Posts Categorized: WWII Articles

The B-17 Flying Fortress, Part 1

B-17 Shoo Shoo Baby of the US Air Force Museum, Dayton OH (USAF Photo) Few World War II airplanes have captured the imagination like the Boeing B-17 Flying Fortress. Next Monday, May 2, I’ll have the privilege in taking a flight in Aluminum Overcast, the restored B-17 owned by the Experimental Aircraft Association (http://www.b17.org/). Over… Read more »

Medications in World War II

Last week I was a guest blogger on Redwood’s Medical Edge, a wonderful blog on medical topics for writers, posting a three-part series on medications in World War II. In Part 1, I discussed general principles of medication use in the 1940s – generic/brand names, dosage forms, administration, and measurements – all very different than… Read more »

Make It Do – Stocking Shortages in World War II

For American women, a shortage that affected daily life was the shortage of stockings. Before the war, no well-dressed woman was seen in public without hose, and silk stockings were a necessary part of every woman’s wardrobe. Nylons Introduced Nylon was invented by DuPont in 1938, and nylon stockings were demonstrated at the 1939 New York… Read more »

Pharmacy in World War II

As a pharmacist and a World War II buff, naturally I’m interested in how pharmacy was practiced during the war. Last week I was a guest blogger on Jordyn’s Medical Edge, a blog which provides medical facts for fiction writers, with a three-part series about pharmacy in World War II. The first post covered the… Read more »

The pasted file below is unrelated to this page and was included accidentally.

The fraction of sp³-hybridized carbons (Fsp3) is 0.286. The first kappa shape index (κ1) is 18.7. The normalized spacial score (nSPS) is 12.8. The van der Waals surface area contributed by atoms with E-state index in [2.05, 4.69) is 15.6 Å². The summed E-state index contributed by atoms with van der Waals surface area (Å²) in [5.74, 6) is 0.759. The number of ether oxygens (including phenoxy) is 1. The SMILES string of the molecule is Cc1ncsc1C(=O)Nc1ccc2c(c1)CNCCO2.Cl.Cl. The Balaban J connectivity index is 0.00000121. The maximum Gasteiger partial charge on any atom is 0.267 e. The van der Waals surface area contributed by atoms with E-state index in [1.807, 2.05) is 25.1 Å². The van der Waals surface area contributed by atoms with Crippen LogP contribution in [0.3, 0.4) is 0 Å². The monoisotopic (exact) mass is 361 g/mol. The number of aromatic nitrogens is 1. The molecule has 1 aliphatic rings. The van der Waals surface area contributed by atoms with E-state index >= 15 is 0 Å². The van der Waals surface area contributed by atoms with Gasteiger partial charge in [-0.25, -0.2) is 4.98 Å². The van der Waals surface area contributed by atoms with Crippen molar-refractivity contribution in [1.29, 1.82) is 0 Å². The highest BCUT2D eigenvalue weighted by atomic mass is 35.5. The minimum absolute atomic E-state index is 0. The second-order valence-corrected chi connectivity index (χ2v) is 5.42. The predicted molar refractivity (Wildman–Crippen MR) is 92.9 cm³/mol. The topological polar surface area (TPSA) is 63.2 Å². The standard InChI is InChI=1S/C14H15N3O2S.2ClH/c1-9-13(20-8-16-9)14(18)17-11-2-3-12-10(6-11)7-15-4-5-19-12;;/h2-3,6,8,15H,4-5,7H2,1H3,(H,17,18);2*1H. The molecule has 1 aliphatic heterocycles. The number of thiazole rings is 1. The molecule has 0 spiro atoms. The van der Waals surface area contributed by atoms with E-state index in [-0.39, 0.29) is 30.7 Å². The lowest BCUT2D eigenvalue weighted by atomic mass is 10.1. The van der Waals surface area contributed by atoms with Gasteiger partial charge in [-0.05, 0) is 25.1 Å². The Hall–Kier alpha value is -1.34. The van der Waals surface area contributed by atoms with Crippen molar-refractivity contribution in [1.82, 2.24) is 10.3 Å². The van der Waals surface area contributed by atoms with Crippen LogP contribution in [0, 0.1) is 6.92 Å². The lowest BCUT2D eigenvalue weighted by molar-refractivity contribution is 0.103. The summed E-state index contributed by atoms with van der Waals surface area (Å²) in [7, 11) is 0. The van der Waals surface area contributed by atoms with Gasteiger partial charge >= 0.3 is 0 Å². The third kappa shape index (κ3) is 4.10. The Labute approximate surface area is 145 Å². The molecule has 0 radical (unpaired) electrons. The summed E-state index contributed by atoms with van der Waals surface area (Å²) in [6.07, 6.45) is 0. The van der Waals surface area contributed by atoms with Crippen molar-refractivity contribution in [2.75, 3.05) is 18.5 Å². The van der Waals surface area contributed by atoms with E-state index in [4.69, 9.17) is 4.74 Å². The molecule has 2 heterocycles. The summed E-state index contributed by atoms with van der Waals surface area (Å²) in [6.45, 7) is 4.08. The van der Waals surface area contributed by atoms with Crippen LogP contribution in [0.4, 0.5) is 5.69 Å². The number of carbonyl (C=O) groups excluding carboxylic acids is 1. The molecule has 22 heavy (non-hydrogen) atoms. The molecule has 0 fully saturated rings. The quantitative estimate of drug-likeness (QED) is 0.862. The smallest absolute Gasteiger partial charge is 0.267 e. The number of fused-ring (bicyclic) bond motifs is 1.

Love Letters and Victory Mail

There’s nothing like a love letter. When you write one, you dwell on the qualities you adore in the person you love. When you receive one, you feel warm and gooey inside. Letters in World War II During World War II, letters were more than romantic—they were essential to the health of a relationship. Soldiers… Read more »

A Dog, the President’s Son, and a Grieving Sailor

Sometimes historical research is dry, but often it brings up fascinating stories. While reading excerpts from 1945 issues of Time Magazine, a story grabbed my attention. It involved Antioch, California—the small (at the time) town I used as the hometown for the heroes in my novels. A bit of time over microfiche copies of the… Read more »

Make It Do – Coffee Rationing in World War II

Rationing was an important part of life in the United States during World War II. Although not necessary for survival—though that’s debatable—coffee has been a staple in the American diet since the Boston Tea Party, and coffee rationing was extremely unpopular. Why Coffee? During World War II, Latin America produced bumper crops of coffee beans,… Read more »

Make It Do – Sugar Rationing in World War II

What could be more American than Hershey bars, homemade cookies, and birthday cake? During World War II these items were hard to come by. Short on Sugar When the Japanese conquered the Philippines in the early months of 1942, the United States lost a major source of sugar imports. Shipments from Hawaii and Central and… Read more »

Lessons from the 1940s – Freedom from Fear

Seventy years ago, the world was a fearsome place. Nazi Germany controlled most of western continental Europe and pummeled Britain with almost daily bombings, militarist Japan was brutalizing coastal China, and Fascist Italy was making dangerous progress in eastern Africa toward Britain’s vital Suez Canal. The United States wasn’t at war, but faced two terrifying… Read more »

World War II Army Hospitals

During World War II, medical care was required as never before. Medics administered first aid on muddy battlegrounds, surgeons operated in tent hospitals near the front under bombardment, and stateside hospitals provided modern care in sterile environments. All three books of my Wings of Glory series required medical scenes, especially A Memory Between Us, since… Read more »